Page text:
2 years ago I began to have odd symptoms. I would feel dizzy and had mulitple collapses. I went to see my GP on many occassions who said I was stressed, one even said that this was normal for females of my age. I tried to ignor the symptoms. Until it was effecting my work. I am a staff nurse so as you can imagine collapsing was not that safe in my area of work. All my colleagues kept telling me to go back to the doctors as this was not normal. I finally ended up being admitted to my own hospital following a bad collapse on the ward. The consultant I was under carried out many tests which all came back normal, however they commenced me on antihypertensives and told me to buck up my ideas.

I continued to have symptoms, but tried to cover them up as felt that I was going silently insane and that everything was in my head. Finally I changed my GP and moved area and thankgod I did because he sent me to see a cardiologist. After a tilt table test I became increasingly unwell I could not stand Up with out collapsing. I was admitted into hospital for 10 days and was on a monitor which recorded a pulse rate in excess of 170bpm on standing. Finally I had a diagnosis and he commenced me on medication. I thought that that would be it but have now struggled to get back to work and to come to terms with the fact I can not do some of the things I could do before.

My managers have been very supportive but I want to know how I can get my life back. I don't want to be the "Sick one" anymore!!!

ntyvsem ntyvsem
5 Responses May 27, 2009

Check out my feature article called I have recovered. The key is exercise and more exercise. Build it up gradually. Meds can help too. Hope you recover soon.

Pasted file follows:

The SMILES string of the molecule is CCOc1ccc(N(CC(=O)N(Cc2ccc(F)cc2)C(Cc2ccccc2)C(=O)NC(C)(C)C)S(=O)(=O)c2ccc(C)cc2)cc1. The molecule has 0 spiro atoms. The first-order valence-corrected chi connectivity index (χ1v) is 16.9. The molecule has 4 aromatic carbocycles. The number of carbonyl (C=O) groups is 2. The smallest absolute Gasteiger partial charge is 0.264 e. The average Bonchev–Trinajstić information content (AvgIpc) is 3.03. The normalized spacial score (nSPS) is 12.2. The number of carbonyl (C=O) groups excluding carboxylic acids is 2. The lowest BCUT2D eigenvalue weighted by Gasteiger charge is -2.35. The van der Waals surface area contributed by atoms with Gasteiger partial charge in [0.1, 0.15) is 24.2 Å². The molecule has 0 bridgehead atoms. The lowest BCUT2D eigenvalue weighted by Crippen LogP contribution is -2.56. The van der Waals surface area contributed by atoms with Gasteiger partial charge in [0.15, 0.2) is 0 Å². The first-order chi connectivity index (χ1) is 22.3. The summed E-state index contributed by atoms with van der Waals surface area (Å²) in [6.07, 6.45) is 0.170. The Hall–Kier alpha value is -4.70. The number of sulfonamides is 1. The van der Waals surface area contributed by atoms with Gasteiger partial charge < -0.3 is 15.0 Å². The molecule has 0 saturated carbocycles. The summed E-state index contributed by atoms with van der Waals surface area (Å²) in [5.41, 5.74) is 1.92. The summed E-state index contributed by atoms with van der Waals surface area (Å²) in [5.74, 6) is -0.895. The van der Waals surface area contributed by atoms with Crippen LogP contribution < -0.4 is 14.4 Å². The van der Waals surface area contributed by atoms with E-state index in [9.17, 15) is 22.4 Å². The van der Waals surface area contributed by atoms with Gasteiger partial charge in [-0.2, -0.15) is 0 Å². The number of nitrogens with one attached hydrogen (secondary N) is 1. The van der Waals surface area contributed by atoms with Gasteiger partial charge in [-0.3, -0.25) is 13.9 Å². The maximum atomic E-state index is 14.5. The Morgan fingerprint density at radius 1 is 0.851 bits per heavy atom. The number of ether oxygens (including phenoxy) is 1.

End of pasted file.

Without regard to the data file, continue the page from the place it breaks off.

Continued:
You're not alone. I know how you must feel. I can't do the things I used to either. I remember the frustration when after 4 days in the hospital and multiple tests they were going to discharge me without a diagnosis, because all the tests came back normal. I too have been out of work for quite some time. I'm hoping to go back soon, even though I don't know how well I'll be able to handle it. This sort of thing can make you feel alienated, especially when you family doctor doesn't understand you diagnosis well enough to not deny that you have it. I hope you ave good support in you life like I do.

In my job i just get people turning their back to me that claim to be first aiders, i dont feel safe one bit and they just shove me outside by myself even if i have told them im going to faint i feel like they dont care and i just wanna be the normal one too not the sick one :(

I too struggled with the same problems as you. I am a nurse in a clinic and was exposed to many viruses, one after another. Shortly after that I ended up with POTS. I see a cardiologist at Stanford that suggests lifestyle modifications and sent me back to work 3 months after my diagnoses. I live to work. Everyday after a full shift I would go home and sleep just so I could have the energy and strength the next day to go back. Almost a year later after going back to work I ended up in the hospital again because I have been exposed to numerous flus and viruses. This time my POTS attacked my nervous system and I had uncontrolled facial twitching, eye problems, and body tremors. Now in order to go out to a store I sit in a wheel chair or I feel the need to pass out. As a nurse, I completely understand your position. We live to help people get better, not to ask for help to get ourselves better. Please listen to your body and be careful in your work environment. It can cause your POTS to take over your body and unfortunately your mind.

I was a PCA in an ER aspiring to be a Trauma nurse like my mom. I fell out one day and had everyone crowd. So began my life with POTS. I know what you mean by wanting to go back to work and not be the sick one. Not to be held back by something that you cant even begin to understnd. I haven't gone back to work since my diagnoses. I would like to think I will be able to. I hope you will be too. Don't worry about gettng back before you figure out your limits and just work around those. I think even though we were diagnosed with such a messed up syndrome disease disorder whatever I think we should still be able to live a life that we want to not that we have to.